Installing a home video camera security system is easier than you might think. On the other hand, you may be surprised to learn that the one of the most important and difficult steps to installing a home video security system is proper planning.
There are many different types of equipment that require specific methods of installation (for example, different types of cameras are mounted in different ways). So, this article will cover the first part of installing a home video camera security system; the planning stage. Proper planning should give you a good general idea of the type and amount of equipment you will need.
First and foremost to installing a home video camera security system is proper planning. This is one area where a professional installer has the “heads up” on a do-it-yourselfer since they have had the experience of installing systems in multiple configurations and are already familiar with many cost-efficient set-ups.
Nonetheless, a professional installer is not necessarily required. What you’ll need is to perform a self needs assessment. Asking yourself several questions about your potential security system and what you want it to do will help you to determine what to purchase and how to install it. For the purpose of this article, we’ll assume you want to install a multiple camera system that provides general perimeter coverage outdoors including a separate building that is used as a garage/workshop that houses some valuable tools.
General perimeter coverage means you want to create a protective “barrier” of video surveillance around the outside of the home. This barrier will provide coverage of anyone entering or exiting the house. In addition, you’ll want to monitor the garage door and walk-in door (the only entrances and exits in our garage/workshop) of the separate building. Our house has two stories with windows on each floor and a front and back door on the first floor and our garage has no windows and the front doors just mentioned.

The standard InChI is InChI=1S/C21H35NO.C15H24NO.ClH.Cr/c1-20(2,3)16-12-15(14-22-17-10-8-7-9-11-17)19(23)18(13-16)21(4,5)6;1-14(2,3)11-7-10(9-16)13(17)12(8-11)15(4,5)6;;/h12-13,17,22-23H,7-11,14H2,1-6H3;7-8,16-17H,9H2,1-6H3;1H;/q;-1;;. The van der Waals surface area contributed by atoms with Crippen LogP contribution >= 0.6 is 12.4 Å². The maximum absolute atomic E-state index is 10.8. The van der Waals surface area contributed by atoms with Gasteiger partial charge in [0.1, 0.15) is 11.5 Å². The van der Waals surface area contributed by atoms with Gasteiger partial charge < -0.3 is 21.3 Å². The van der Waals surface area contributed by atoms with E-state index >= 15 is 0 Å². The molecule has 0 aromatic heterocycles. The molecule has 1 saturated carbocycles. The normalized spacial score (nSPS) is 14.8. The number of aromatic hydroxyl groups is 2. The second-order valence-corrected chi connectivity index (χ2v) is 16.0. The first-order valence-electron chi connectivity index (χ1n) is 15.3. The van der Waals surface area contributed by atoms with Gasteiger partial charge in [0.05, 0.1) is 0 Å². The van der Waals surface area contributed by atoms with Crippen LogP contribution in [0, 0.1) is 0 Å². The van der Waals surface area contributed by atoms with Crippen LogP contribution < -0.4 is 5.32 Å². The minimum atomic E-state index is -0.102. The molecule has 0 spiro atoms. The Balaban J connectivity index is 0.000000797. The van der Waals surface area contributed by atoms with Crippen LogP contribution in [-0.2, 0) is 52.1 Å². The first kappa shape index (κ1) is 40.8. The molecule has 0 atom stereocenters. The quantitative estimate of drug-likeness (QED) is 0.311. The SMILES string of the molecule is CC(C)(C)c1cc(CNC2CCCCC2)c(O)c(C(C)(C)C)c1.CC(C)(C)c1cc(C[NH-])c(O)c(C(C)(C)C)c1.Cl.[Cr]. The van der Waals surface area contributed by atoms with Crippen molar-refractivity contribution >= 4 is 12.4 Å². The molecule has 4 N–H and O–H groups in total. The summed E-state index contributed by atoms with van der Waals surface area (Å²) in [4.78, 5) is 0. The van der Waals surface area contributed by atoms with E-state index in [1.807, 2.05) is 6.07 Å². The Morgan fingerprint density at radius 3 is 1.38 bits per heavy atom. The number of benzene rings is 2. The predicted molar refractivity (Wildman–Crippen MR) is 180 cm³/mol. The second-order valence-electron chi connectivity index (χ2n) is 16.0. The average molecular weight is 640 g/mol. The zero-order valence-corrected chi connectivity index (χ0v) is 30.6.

You must determine how many cameras will be needed to provide perimeter coverage of the house. Generally, the field of view of the cameras should be focused around the house’s first floor with unobstructed views of all windows and doors. We’ll assume your house is in the shape of a square.
How many cameras will you need? An inexperienced installer may automatically suggest four cameras, one for each side of the house. However, an experienced installer may recognize a potential for installing only two cameras; two cameras on opposite diagonal corners of the home where each camera is able to cover two sides of the house at one time. Remember, to make your system as cost effective as possible, use as few cameras as necessary to get the job done.
Now we need to consider the separate garage. Since there are no windows or doors except the garage door and walk in door in the front of the building, perimeter coverage may not be necessary. Your main concern in this case is recording who enters or exits the building. Therefore, only one outdoor camera should be needed to cover these entrances (remember that when installing a home video camera security system you’ll want to use as few cameras as necessary to do the job). In addition to the camera covering the door, you also want to install a camera inside the garage because you store valuable tools there.
So, for this set up it appears that installing a complete home video camera security system will require a total of four cameras. That helps us make several definitive decisions about our system:
• Our system will require a four channel Digital Video Recorder (DVR) unit. This will satisfy our needs for now. If you think you may want to add cameras to your system in the future, it may be beneficial to use an eight channel DVR instead, allowing room for expansion.
• This system will require three outdoor type cameras (two for the home perimeter and one for the front of the garage) and one indoor camera (for use inside the garage).
• We prefer to have coverage during the day and night so all four cameras need to be day/night vision infrared cameras.
• We’ll also use wireless, battery operated, cameras with motion detectors to avoid running cabling and for ease of installation.
Congratulations! You’ve completed the first step to installing a home video camera security system. Now you have a general idea of the equipment you will need to complete your system.